ARCHIVE: Additional Guidance from the Department for Environment, Food and Rural Affairs and Welsh Assembly Government
Addendum to SG7: Secretary of State's guidance for the A2 Ceramics sector including heavy clay, refractories, calcining clay and whiteware
In the sector guidance note for the ceramics sector (SG7), published in March 2004, operators of certain types of kilns were, due to their size and simple design, extended dispensations so as not to be subject to the same level of process controls as other ceramics processes. This note extends the provisions given in the SG note for "clamps" to "scotch kilns".
Scotch kilns, like clamps, have no chimney so it is impossible to monitor pollutant concentrations in the emissions which are direct to atmosphere. Ambient air quality standards are used to assess the acceptability of the process, as well as the requirements of the Clean Air Act 1993.
The text attached to this AQ note should be read in conjunction with SG7.
17 May 2004
To clarify SG7 as it applies to scotch kilns, the following changes are made to SG7.
In Table 5, to the end of the subtitle " Heavy clay and refractory goods except clamps" add the words "and scotch kilns"
In Table 5, to the end of the 5 subtitle " Heavy clay goods - clamps" add the words "and scotch kilns"
In the text in Table 5 in the cell titled "Heavy clay goods - clamps"
Delete the words "A clamp does not have a chimney, "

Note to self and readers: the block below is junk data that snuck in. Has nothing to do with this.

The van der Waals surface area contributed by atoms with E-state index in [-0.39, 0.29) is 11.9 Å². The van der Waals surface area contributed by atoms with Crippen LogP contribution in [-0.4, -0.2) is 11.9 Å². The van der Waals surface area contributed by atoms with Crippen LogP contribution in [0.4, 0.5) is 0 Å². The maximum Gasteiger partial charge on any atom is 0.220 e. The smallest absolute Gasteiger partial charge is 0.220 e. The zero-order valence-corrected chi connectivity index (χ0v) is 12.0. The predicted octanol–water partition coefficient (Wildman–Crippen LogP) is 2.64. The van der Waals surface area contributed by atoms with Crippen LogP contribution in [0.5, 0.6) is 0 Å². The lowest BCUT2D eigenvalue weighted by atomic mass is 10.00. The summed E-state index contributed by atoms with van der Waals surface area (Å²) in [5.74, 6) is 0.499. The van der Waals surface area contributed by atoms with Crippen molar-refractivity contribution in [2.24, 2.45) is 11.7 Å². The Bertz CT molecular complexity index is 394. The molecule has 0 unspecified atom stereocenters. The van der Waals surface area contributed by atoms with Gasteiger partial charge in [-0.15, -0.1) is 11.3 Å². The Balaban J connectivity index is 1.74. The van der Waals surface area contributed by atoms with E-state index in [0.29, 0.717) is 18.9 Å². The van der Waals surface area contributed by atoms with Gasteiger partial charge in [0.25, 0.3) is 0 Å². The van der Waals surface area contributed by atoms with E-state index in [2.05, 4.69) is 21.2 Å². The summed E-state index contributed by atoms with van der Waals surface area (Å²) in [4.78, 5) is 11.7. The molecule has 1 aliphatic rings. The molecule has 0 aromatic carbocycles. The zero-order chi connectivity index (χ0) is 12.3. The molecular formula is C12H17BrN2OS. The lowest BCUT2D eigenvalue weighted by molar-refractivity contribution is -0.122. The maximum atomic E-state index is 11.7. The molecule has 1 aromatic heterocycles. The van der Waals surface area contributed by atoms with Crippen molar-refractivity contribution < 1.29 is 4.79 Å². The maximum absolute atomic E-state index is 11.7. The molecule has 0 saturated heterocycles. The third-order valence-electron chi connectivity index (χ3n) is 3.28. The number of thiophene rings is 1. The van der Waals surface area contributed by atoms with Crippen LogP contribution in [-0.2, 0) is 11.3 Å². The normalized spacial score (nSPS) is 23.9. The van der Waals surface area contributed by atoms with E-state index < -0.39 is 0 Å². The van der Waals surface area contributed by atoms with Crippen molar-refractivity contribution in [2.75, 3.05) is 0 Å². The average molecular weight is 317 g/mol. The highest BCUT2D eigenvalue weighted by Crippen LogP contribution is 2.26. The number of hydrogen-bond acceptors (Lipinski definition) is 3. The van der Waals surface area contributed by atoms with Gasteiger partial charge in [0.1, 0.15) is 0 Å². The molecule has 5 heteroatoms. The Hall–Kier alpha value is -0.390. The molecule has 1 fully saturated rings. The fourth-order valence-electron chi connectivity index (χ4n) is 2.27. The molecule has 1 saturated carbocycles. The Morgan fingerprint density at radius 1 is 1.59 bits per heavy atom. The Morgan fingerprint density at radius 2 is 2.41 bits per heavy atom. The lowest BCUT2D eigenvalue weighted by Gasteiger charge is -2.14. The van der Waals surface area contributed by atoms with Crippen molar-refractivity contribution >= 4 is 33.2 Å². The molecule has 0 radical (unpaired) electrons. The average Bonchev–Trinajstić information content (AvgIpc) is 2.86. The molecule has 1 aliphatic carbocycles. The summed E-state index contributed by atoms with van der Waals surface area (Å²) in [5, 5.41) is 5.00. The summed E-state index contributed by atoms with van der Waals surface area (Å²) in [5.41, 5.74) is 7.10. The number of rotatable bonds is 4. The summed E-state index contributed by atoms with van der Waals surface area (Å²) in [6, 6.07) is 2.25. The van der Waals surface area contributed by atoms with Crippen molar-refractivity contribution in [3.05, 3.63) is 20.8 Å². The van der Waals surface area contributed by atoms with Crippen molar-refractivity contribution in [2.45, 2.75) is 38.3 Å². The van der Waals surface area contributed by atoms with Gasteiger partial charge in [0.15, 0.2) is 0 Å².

Insert the words "Clamps and scotch kilns do not have chimneys "
Between the words "clamp" and "operations", insert the words "and scotch kiln"
In Paragraph 3.9, at the end of the list called "Firing of ware", add a new bullet "scotch kilns"
To the title preceding paragraph 3.42 add the words "and scotch kilns"
Between that title and paragraph 3.42 add a subtitle "Clamps"
Immediately after paragraph 3.49 add a subtitle "Scotch kilns" and the following paragraphs:
"A scotch kiln has no chimney so it is impossible to monitor pollutant concentrations in the emissions which are direct to atmosphere.
There are thought to be around 16 scotch kilns at four sites in the Chilterns and Suffolk, producing traditional bricks in the local style.
Scotch kilns, like clamps, have no chimney. Scotch kilns do have walls of refractory brick, typically three feet thick reinforced with steel girders, and firing ports along each long side. Increasingly the fuel used is gas oil, although recovered waste oil has been used. They have a dismountable roof of planks. Capacity is typically 60,000 to 100,000 bricks per kiln.
The unfired brick body contains colourant, (the colourant is typically 3% anthracite with a sulphur content typically 0.25 - 0.65%).
The unfired bricks are stacked in the kiln, and covered with partly fired bricks (splatter bricks). The stacking pattern and position in the kiln largely determine the brick colour. Firing with oil starts gradually and builds up to maximum input after about 24 hours. At this stage the oil burners are removed and the fire holes stopped up. The rising heat transferring from brick to brick completes the firing over a further 2 days or so, and then they start to cool. Three or more days after this the bricks can be unstacked.
The exhaust from the kiln is direct to atmosphere and ambient air quality standards are used to assess the acceptability of the process, as well as the requirements of the Clean Air Act 1993.
Controls include limiting the sulphur in the colourant and the fuel."
- To the BAT Box for clamps, immediately after "clamps" add the words "and scotch kilns"
This amendment constitutes guidance under regulation 37 of the PPC Regulations.
Page published: 18 May 2004